Minivan sales in America have grown 6% this year even as last year’s top seller, the Honda Odyssey, has suffered a 4.5% year-over-year volume decline. A slight uptick in Toyota Sienna volume has helped, but decreased sales from the Nissan Quest and now-cancelled Mazda 5 haven’t helped.
There are two ways of understanding why it was Mazda USA decided to extinguish the Mazda 5 from their lineup beginning with the 2015 model year. First, we could look at the root causes. Then we could check out the symptoms.
The root causes are numerous, but it’s worth keeping in mind that for thousands of buyers, the reasons many would point to as cause for ignoring the 5 been overmatched by reasons to purchase a 5.
Compared with conventional minivans, it’s obviously small, but that’s exactly why many people have turned to the Mazda: it’s not a maxi-van. Fortunately, it doesn’t drive like one either, and it’s even available with a manual transmission. Yet it is far closer to being underpowered than it is to being overpowered. Compared with discounted Grand Caravans, it’s not necessarily more affordable for a growing family who simply needs more seating capacity. Speaking of which, it only seats six in North America, not seven or eight. (Read More…)
44.8% of all July minivan sales went Chrysler and Dodge’s way, up from 38.1% a year ago. The Grand Caravan/Town & Country twins rank first and second in the minivan category through the first seven months of 2014 and have jointly increased their market share to 49% from 43.6% during the same period last year.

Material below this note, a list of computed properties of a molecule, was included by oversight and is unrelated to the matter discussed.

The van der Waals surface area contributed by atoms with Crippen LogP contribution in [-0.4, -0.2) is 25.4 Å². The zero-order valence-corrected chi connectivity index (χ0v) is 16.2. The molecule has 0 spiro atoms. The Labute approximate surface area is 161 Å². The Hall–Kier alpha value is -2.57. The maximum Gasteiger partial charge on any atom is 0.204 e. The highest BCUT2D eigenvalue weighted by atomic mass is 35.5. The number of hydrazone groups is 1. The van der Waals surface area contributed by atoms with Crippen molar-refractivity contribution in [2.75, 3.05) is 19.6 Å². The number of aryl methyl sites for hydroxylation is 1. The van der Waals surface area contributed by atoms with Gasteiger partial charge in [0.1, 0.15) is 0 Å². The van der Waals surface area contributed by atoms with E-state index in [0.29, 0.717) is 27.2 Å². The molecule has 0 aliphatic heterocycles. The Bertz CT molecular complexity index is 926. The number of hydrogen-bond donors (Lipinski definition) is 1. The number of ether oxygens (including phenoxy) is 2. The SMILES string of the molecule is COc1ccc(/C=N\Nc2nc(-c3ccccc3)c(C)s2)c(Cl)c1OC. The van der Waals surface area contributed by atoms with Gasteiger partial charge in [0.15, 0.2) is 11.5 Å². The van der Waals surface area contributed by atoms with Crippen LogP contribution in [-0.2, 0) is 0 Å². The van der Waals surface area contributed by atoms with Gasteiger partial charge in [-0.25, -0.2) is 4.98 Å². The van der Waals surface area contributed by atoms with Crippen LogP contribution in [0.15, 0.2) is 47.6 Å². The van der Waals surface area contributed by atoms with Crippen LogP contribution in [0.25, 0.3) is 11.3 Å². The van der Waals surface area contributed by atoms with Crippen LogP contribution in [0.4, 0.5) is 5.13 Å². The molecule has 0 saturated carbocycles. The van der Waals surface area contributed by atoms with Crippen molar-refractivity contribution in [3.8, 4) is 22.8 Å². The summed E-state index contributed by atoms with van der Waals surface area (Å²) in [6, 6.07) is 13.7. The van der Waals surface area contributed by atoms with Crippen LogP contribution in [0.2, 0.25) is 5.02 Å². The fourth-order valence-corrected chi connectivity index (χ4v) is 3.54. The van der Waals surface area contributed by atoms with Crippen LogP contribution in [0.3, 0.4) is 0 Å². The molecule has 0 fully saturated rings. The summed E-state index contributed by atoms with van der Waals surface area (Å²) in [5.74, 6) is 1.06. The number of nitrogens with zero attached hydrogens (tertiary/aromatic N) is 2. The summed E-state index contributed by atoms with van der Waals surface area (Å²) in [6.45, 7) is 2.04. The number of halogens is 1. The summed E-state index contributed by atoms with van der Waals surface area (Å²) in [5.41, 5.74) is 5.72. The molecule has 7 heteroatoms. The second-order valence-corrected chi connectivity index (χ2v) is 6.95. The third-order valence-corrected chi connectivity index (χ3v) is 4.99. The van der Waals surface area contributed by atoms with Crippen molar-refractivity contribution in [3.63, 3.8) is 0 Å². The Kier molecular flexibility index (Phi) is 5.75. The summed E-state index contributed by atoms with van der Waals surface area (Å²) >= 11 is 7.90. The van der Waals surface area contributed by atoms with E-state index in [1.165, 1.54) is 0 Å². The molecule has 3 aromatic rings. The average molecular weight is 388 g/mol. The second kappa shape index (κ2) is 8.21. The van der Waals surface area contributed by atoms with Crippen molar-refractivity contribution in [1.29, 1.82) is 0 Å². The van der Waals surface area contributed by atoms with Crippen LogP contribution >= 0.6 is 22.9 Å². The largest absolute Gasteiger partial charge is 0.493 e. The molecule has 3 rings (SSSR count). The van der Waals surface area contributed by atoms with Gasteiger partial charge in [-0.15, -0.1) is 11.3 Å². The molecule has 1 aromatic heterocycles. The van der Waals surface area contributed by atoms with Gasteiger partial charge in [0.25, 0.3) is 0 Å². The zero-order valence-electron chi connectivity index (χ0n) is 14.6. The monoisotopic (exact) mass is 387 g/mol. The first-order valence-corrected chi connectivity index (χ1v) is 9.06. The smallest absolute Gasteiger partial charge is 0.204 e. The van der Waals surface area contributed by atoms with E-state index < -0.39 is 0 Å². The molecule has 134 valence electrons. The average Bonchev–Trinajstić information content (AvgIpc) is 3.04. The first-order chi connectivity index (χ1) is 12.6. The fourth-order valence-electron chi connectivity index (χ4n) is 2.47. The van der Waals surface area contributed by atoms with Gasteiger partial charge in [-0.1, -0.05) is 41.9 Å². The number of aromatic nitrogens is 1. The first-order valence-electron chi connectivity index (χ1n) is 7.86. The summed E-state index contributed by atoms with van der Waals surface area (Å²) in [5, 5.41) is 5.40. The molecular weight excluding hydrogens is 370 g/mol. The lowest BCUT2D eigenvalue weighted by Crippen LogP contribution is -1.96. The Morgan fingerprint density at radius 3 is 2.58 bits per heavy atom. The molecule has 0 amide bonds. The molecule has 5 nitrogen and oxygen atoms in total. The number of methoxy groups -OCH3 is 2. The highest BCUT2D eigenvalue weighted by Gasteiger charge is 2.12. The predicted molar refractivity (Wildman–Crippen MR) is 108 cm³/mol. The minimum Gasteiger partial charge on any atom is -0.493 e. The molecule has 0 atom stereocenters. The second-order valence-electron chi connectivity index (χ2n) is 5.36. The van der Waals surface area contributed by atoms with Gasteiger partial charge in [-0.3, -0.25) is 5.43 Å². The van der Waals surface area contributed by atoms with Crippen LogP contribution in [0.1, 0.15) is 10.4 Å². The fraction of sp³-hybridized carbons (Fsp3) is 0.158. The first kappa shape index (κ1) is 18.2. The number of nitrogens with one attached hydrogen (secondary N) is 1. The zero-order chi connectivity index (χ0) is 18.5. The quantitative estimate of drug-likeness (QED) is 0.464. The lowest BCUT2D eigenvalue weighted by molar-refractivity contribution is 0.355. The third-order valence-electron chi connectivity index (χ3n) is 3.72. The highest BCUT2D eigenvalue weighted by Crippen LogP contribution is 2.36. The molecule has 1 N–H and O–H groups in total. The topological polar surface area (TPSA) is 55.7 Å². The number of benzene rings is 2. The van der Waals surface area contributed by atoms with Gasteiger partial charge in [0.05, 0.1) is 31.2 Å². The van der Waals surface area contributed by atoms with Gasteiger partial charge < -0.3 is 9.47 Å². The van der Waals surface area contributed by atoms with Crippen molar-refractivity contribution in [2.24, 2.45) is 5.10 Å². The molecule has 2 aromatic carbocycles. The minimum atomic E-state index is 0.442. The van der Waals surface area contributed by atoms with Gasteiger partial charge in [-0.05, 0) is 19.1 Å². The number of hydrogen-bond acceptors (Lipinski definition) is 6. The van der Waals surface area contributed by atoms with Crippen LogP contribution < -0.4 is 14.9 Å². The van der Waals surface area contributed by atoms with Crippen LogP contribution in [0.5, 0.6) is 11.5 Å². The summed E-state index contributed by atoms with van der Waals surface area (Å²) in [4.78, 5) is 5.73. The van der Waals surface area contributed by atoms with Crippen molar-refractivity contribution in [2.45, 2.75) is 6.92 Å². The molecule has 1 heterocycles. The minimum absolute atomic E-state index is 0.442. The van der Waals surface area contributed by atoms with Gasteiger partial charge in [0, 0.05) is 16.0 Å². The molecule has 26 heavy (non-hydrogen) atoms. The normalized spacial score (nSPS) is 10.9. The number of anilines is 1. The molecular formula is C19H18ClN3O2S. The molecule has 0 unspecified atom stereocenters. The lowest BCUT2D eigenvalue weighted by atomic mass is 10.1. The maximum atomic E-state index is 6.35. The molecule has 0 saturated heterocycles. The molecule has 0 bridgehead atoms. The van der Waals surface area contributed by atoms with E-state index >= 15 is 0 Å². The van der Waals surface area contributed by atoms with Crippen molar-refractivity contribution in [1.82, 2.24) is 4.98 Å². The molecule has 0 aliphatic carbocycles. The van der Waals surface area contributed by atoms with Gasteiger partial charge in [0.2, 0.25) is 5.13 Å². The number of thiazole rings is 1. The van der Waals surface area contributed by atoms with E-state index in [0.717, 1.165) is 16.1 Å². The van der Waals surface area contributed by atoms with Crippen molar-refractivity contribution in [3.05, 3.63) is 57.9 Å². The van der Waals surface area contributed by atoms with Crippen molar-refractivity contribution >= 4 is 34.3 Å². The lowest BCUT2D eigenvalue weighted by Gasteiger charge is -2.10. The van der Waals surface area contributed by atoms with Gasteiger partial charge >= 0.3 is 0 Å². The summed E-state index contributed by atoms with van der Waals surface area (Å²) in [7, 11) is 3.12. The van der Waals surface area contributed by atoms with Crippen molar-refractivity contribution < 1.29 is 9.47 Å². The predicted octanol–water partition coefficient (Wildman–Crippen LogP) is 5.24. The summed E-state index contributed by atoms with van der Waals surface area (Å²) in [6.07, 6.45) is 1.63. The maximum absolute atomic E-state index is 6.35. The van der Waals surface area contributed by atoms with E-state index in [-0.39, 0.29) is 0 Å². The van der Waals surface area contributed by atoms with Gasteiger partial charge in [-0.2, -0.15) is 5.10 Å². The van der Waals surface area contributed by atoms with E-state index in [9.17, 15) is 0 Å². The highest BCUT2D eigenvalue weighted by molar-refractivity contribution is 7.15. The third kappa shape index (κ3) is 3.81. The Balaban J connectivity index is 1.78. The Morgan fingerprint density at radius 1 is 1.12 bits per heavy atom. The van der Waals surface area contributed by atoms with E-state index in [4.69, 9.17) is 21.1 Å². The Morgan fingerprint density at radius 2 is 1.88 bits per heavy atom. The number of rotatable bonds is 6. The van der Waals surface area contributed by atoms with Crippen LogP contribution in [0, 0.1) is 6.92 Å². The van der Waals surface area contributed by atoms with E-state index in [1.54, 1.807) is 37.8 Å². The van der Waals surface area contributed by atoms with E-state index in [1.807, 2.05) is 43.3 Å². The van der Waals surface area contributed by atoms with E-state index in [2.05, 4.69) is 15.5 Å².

General Motors no longer has the monopoly on ignition and air bag problems, as the National Highway Traffic Safety Administration is looking into Fiat Chrysler Automobiles’ Chrysler Group over those very issues.
Once the bane of soccer moms everywhere, the minivan segment is on the rebound in sales. However, the remaining stigma surrounding the name has some marketing reps doing their best to make sure “minivan” is verbotten down on Flower Shop Lane.
20 internet connections
20 videos of The Lion King.
Oh, and 60+ vehicles on one street.
I recently delved deep into one of the more challenging ideas of the modern age: car sharing in suburbia. It’s an idea that many non-enthusiasts and city dwellers love. But is it a good idea for suburbanites and the rest of us?
Fiat Chrysler Automobiles NV boss Sergio Marichonne, in talks with federal and provincial governments in Canada for loans to help prepare their factories in Windsor and Brampton, Ontario for new vehicle production, may come to a decision about moving forward with plans for where new minivans will be built by the end of March 2014.
The story basically writes itself. America’s minivan segment, which declined faster than the overall industry before becoming mostly stagnant as the U.S. automobile market regained strength, enjoyed a sales boost in January 2014 even as the overall market decreased in size.